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Legislation that would crack down on The City’s spending on overtime could limit the abuse by city workers but questions still remain for employees keeping the public safe.
Sheriff’s deputies, police officers and firefighters are consistently the top overtime earners in San Francisco, but if the Board of Supervisors today passes legislation proposed by Mayor Gavin Newsom and Supervisor Jake McGoldrick, the work could be spread among more employees.
But a clause in the legislation that allows employees to work overtime in “critical” positions could allow enough room for many in the public safety sector to continue earning salaries that often outpace those of the supervisors themselves. McGoldrick said he hopes departmental supervisors start training more staff in those critical areas.
“There is never a reason to have understaffing in a critical situation,” he said.
“It’s a health risk, as well; it’s a public safety risk,” Newsom said Monday. “Someone’s working de facto two jobs in a public safety position, they’re not going to be as effective.”
The legislation stipulates that no appointing officer shall permit any employee to work overtime hours that exceed, in any fiscal year, 30 percent of the numbers of hours for which the employee is regularly scheduled. In addition, employees would be limited to working no more than 80 hours in a regular work week.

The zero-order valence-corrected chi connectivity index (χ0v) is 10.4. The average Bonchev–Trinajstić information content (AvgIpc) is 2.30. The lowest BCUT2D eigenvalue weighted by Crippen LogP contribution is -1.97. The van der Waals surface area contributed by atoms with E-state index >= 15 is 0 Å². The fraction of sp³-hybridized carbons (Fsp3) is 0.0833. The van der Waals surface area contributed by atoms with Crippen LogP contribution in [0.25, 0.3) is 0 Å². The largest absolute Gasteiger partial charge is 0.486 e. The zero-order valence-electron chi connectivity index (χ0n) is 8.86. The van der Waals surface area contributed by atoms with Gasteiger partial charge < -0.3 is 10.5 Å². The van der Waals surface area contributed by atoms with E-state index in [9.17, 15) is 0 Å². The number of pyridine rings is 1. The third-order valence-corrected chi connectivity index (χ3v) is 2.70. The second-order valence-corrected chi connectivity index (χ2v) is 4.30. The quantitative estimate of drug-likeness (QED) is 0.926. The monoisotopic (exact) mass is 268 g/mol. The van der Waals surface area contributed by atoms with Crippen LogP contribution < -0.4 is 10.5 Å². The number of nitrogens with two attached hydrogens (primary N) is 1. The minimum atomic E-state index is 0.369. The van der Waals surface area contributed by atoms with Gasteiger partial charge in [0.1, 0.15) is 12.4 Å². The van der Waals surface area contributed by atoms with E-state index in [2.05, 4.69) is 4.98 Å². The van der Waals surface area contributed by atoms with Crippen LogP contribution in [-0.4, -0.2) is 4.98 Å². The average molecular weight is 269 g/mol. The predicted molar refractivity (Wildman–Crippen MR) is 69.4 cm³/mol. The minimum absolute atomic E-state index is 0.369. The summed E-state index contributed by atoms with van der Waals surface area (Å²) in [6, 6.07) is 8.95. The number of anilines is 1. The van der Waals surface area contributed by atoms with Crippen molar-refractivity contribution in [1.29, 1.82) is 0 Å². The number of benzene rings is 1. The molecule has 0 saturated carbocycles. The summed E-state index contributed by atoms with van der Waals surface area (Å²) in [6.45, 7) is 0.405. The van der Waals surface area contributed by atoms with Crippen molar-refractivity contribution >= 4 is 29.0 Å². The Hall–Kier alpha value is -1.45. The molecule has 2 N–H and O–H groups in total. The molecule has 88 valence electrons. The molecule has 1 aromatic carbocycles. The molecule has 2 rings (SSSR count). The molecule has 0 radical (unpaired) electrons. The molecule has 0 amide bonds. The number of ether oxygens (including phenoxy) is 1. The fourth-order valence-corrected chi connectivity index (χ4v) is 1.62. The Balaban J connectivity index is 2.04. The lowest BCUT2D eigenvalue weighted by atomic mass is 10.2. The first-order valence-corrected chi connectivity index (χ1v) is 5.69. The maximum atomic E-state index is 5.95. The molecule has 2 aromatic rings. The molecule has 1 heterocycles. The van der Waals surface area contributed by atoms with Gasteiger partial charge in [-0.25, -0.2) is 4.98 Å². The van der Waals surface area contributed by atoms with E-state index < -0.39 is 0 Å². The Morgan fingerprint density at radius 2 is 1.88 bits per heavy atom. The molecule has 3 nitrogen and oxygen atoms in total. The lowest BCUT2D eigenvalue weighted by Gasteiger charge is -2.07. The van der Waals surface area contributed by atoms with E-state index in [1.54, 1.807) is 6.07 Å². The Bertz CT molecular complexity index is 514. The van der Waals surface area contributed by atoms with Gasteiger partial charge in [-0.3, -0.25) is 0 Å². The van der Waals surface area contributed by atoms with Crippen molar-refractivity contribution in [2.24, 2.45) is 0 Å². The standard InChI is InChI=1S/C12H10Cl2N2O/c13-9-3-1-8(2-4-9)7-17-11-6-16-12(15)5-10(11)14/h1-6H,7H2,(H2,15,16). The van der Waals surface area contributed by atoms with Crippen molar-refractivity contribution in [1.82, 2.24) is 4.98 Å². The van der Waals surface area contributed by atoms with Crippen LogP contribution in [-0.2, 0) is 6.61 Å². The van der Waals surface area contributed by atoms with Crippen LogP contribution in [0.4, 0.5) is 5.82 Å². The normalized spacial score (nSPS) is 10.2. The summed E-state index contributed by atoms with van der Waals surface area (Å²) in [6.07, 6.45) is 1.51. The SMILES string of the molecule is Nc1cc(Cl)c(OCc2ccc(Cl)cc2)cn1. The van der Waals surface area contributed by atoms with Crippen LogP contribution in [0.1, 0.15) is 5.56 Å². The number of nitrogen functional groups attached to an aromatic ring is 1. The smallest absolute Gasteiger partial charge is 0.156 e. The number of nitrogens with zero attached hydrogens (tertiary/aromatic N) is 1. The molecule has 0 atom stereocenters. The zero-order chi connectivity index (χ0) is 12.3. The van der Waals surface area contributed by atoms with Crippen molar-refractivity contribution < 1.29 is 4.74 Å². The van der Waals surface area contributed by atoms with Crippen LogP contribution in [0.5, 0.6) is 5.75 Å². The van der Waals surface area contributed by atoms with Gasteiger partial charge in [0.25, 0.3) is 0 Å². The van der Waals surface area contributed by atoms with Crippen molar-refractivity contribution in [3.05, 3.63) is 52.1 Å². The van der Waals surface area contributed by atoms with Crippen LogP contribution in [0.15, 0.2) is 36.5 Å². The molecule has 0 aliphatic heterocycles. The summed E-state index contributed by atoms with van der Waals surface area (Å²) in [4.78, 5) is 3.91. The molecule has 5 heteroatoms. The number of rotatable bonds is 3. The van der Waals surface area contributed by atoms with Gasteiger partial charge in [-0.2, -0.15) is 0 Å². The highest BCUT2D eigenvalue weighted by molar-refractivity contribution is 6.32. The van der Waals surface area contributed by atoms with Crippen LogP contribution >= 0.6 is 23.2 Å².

In the first six months of 2008, several public-safety employees have surpassed that number already with two firefighters in the Fire Department’s Bureau of Equipment racking up more than 900 hours in six months. One firefighter, as The Examiner revealed, worked 19 straight 24-hour shifts before taking a day off.
The Controller and Director of Human Resources would be required to submit a biannual report to the Board of Supervisors on Jan. 5 and May 1 of each year listing each and every employee who has exceeded these limitations. Supervisors will also be provided with a monthly overtime report in a committee hearing, McGoldrick said.
The idea of legislating overtime comes across as a bad idea to many, including Gary Delagnes, head of The City’s police union.
“This legislation is all about how supervisors just don’t like the idea of a cop or a firefighter making more than they do,” Delagnes said.
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